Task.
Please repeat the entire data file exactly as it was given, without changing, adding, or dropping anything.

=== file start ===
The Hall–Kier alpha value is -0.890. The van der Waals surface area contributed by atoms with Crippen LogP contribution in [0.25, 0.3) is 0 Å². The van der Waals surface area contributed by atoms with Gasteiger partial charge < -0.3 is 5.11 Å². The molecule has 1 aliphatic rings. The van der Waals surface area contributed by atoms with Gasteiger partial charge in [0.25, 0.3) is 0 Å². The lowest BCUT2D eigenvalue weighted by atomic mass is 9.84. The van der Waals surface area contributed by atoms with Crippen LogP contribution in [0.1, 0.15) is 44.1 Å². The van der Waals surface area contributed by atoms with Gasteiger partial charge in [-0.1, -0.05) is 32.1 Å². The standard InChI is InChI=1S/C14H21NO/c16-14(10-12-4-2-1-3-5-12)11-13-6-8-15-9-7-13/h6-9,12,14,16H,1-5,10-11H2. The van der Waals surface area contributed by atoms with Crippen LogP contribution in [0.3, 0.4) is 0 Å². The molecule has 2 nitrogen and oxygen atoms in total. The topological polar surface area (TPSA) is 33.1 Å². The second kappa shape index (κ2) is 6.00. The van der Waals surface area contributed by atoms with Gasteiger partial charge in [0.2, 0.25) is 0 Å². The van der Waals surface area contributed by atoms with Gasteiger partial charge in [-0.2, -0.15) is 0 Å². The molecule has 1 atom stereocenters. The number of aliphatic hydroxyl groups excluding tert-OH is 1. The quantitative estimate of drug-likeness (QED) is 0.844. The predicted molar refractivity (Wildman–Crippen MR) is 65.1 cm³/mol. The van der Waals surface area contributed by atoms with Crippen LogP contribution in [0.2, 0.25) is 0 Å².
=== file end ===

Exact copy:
The Hall–Kier alpha value is -0.890. The van der Waals surface area contributed by atoms with Crippen LogP contribution in [0.25, 0.3) is 0 Å². The van der Waals surface area contributed by atoms with Gasteiger partial charge < -0.3 is 5.11 Å². The molecule has 1 aliphatic rings. The van der Waals surface area contributed by atoms with Gasteiger partial charge in [0.25, 0.3) is 0 Å². The lowest BCUT2D eigenvalue weighted by atomic mass is 9.84. The van der Waals surface area contributed by atoms with Crippen LogP contribution in [0.1, 0.15) is 44.1 Å². The van der Waals surface area contributed by atoms with Gasteiger partial charge in [-0.1, -0.05) is 32.1 Å². The standard InChI is InChI=1S/C14H21NO/c16-14(10-12-4-2-1-3-5-12)11-13-6-8-15-9-7-13/h6-9,12,14,16H,1-5,10-11H2. The van der Waals surface area contributed by atoms with Crippen LogP contribution in [0.3, 0.4) is 0 Å². The molecule has 2 nitrogen and oxygen atoms in total. The topological polar surface area (TPSA) is 33.1 Å². The second kappa shape index (κ2) is 6.00. The van der Waals surface area contributed by atoms with Gasteiger partial charge in [0.2, 0.25) is 0 Å². The van der Waals surface area contributed by atoms with Gasteiger partial charge in [-0.2, -0.15) is 0 Å². The molecule has 1 atom stereocenters. The number of aliphatic hydroxyl groups excluding tert-OH is 1. The quantitative estimate of drug-likeness (QED) is 0.844. The predicted molar refractivity (Wildman–Crippen MR) is 65.1 cm³/mol. The van der Waals surface area contributed by atoms with Crippen LogP contribution in [0.2, 0.25) is 0 Å².